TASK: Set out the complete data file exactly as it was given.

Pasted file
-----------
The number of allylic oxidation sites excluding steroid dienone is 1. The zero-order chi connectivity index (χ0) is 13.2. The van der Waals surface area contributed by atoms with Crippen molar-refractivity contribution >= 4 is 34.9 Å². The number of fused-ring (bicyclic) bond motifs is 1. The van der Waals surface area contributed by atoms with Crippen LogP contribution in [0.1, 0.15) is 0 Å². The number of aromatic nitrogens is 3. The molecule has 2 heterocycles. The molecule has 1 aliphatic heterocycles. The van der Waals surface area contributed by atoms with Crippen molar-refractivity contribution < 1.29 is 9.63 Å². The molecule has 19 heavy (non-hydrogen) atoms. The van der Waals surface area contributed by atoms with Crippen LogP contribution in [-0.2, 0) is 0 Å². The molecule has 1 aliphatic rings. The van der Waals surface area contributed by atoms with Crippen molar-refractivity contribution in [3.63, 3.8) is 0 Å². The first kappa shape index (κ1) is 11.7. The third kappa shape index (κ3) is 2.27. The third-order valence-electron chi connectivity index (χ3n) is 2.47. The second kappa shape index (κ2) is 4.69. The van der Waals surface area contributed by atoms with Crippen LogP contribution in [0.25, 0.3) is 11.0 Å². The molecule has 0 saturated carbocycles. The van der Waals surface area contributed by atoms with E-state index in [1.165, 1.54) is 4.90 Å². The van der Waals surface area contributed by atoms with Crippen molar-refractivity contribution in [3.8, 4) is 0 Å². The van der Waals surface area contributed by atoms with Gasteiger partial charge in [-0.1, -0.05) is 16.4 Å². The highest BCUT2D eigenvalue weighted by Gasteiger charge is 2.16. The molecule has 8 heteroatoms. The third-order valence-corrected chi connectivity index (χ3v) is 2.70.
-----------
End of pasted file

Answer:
The number of allylic oxidation sites excluding steroid dienone is 1. The zero-order chi connectivity index (χ0) is 13.2. The van der Waals surface area contributed by atoms with Crippen molar-refractivity contribution >= 4 is 34.9 Å². The number of fused-ring (bicyclic) bond motifs is 1. The van der Waals surface area contributed by atoms with Crippen LogP contribution in [0.1, 0.15) is 0 Å². The number of aromatic nitrogens is 3. The molecule has 2 heterocycles. The molecule has 1 aliphatic heterocycles. The van der Waals surface area contributed by atoms with Crippen molar-refractivity contribution < 1.29 is 9.63 Å². The molecule has 19 heavy (non-hydrogen) atoms. The van der Waals surface area contributed by atoms with Crippen LogP contribution in [-0.2, 0) is 0 Å². The molecule has 1 aliphatic rings. The van der Waals surface area contributed by atoms with Crippen molar-refractivity contribution in [3.63, 3.8) is 0 Å². The first kappa shape index (κ1) is 11.7. The third kappa shape index (κ3) is 2.27. The third-order valence-electron chi connectivity index (χ3n) is 2.47. The second kappa shape index (κ2) is 4.69. The van der Waals surface area contributed by atoms with Crippen LogP contribution in [0.25, 0.3) is 11.0 Å². The molecule has 0 saturated carbocycles. The van der Waals surface area contributed by atoms with E-state index in [1.165, 1.54) is 4.90 Å². The van der Waals surface area contributed by atoms with Crippen molar-refractivity contribution in [3.8, 4) is 0 Å². The van der Waals surface area contributed by atoms with Gasteiger partial charge in [-0.1, -0.05) is 16.4 Å². The highest BCUT2D eigenvalue weighted by Gasteiger charge is 2.16. The molecule has 8 heteroatoms. The third-order valence-corrected chi connectivity index (χ3v) is 2.70.